To this end, the President has taken a page from Ronald Reagan’s Star Wars playbook. Reagan’s scheme, according to a recent article by Karl Grossman, was built around “nuclear reactors and plutonium systems on orbiting battle platforms providing the power for hypervelocity guns, particle beams and laser weapons.”

Grossman, a journalism professor at State University of New York/College of New York and author of the book The Wrong Stuff: The Space Program’s Nuclear Threat to Our Planet, has been reporting on the militarization of space for decades, says the move will likely spur a new international competition to weaponize space. Continue reading

July 19, 2018 Posted by | General News | Leave a comment

China General Nuclear Power Corporation buys 75% stake in wind power project from Australia’s Macquarie Group

Reuters 18th July 2018 ,China General Nuclear Power Corporation (CGN) has acquired a 75 percent
stake in a Swedish wind power project from Australia’s Macquarie Group and GE Energy Financial Services, state news agency Xinhua reported on Wednesday.

The North Pole wind power project, located in Pitea, Sweden, is expected to be operational by the end of 2019 with a capacity of 650,000 kilowatts, making it the single largest onshore wind power park in Europe, Xinhua said.

July 19, 2018 Posted by | AUSTRALIA - NATIONAL, business, wind | Leave a comment

Nuclear power is now recognised as not economically viable

Ecologist 18th July 2018 Nuclear power is now recognised as not economically viable. This confirms
that renewable energy really does deserve its place in the sun, argues Bruce Davis, the managing director of Abundance Investment.

The UK has long been a welcoming habitat for a number of white elephants. Normally, these
rare and massive beasts roam freely, grazing on political expediency. However, now and again their existence is threatened by outbreaks of political honesty and economic necessity.

This week saw calls for the humane culling of one species of white elephant in particular, namely our
political obsession with nuclear energy. This is an obsession that continues despite the industry’s inability to reduce the risks of construction, costs of production and – most importantly – find a sustainable and morally acceptable way to deal with long-term storage of radioactive waste.

July 19, 2018 Posted by | General News | Leave a comment

Steel giant BlueScope turns to solar with major PPA deal — RenewEconomy

Australian steel giant BlueScope turns to solar to help power its Port Kembla Steelworks, signing a 7-year power purchase agreement to take the bulk of the output from the 133MW Finley Solar Farm to be located 100km west of Albury.

via Steel giant BlueScope turns to solar with major PPA deal — RenewEconomy

July 19, 2018 Posted by | Uncategorized | Leave a comment

Swan Hill solar farm officially opened in Victoria — RenewEconomy

One of Victoria’s first large-scale solar projects, IIG’s merchant funded Swan Hill solar farm, has been formally opened.

via Swan Hill solar farm officially opened in Victoria — RenewEconomy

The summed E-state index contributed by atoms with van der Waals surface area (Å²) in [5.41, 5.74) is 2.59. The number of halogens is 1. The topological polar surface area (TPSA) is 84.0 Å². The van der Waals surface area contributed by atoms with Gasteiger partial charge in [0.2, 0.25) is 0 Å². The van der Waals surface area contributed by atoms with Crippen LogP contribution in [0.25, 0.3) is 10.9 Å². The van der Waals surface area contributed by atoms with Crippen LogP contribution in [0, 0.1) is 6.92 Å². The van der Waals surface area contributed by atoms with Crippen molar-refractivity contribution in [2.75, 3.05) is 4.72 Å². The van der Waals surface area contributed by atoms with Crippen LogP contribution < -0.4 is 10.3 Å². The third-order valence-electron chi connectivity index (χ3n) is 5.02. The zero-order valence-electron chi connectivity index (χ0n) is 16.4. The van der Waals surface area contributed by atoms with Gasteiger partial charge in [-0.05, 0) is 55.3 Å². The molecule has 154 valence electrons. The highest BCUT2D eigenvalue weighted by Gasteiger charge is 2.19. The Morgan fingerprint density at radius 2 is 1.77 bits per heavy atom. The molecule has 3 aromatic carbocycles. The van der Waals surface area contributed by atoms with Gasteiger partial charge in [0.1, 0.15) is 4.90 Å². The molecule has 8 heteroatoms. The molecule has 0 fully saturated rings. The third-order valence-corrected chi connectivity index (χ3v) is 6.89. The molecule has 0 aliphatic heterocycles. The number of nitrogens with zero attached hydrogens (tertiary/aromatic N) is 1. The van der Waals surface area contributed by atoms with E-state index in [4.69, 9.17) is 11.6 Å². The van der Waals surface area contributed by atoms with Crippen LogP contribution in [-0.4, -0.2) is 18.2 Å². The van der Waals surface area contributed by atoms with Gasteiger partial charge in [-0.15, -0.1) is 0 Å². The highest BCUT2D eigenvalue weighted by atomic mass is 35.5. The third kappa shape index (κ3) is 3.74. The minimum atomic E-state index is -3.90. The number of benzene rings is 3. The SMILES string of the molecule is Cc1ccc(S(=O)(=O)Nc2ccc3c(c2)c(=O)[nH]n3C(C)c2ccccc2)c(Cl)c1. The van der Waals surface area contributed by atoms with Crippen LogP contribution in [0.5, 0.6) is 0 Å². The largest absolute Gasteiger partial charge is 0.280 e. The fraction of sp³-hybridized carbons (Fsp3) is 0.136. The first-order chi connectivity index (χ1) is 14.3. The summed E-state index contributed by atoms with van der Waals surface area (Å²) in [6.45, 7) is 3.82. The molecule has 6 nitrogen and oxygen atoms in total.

July 19, 2018 Posted by | Uncategorized | Leave a comment

Investors reap rewards as CleanTech Index marks 5 years of ASX outperformance — RenewEconomy

Australian CleanTech Index has outperformed ASX200 by cumulative 89% over last five financial years and, for fifth year in row has outperformed the wider market. And investors are making handsome profits.

via Investors reap rewards as CleanTech Index marks 5 years of ASX outperformance — RenewEconomy

July 19, 2018 Posted by | Uncategorized | Leave a comment

Snowy 2.0 will result in more coal power, delayed solar and other storage — RenewEconomy

AEMO report confirms suspicions that the construction of proposed Snowy 2.0 pumped hydro project would result in more coal being burned for power needs, and will crowd out large scale solar and other storage projects.

via Snowy 2.0 will result in more coal power, delayed solar and other storage — RenewEconomy

July 19, 2018 Posted by | Uncategorized | Leave a comment

July 19 Energy News — geoharvey

Opinion: ¶ “Rooftop solar could save utilities $100 to $120 per installed kilowatt” • Researchers from Carnegie Mellon and the National Renewable Energy Laboratory calculated that reduced demand in California because of solar panels installed between 2013 and 2015 saved utilities up to $730 million on purchases of electricity. There is a downside, however. [Ars Technica] […]

via July 19 Energy News — geoharvey

July 19, 2018 Posted by | Uncategorized | Leave a comment

Japan’s growing plutonium stockpile fuels fears — Fukushima 311 Watchdogs

The Fukushima disaster has depressed demand for fuel for other nuclear power plants, but Japan’s plutonium stockpile keeps growing. 17 Jul 2018 TOKYO: Japan has amassed enough plutonium to make 6,000 atomic bombs as part of a programme to fuel its nuclear plants, but concern is growing that the stockpile is vulnerable to terrorists […]

via Japan’s growing plutonium stockpile fuels fears — Fukushima 311 Watchdogs

July 19, 2018 Posted by | Uncategorized | Leave a comment

TEPCO throwing money to the wind for nuclear! — Fukushima 311 Watchdogs

via TEPCO throwing money to the wind for nuclear! — Fukushima 311 Watchdogs

July 19, 2018 Posted by | Uncategorized | Leave a comment

Why consumers should install solar, and join pressure groups — RenewEconomy

Mark Diesendorf urges those who care about climate change to go further than installing solar panels and voting and join pressure groups.

via Why consumers should install solar, and join pressure groups — RenewEconomy

July 19, 2018 Posted by | Uncategorized | Leave a comment

Gupta’s grand solar plans in South Australia get network tick — RenewEconomy

AEMO says two South Australian regions could add 2GW of renewables without any transmission upgrades, and suggests Roxby Downs could emerge as major solar energy region.

via Gupta’s grand solar plans in South Australia get network tick — RenewEconomy

July 19, 2018 Posted by | Uncategorized | Leave a comment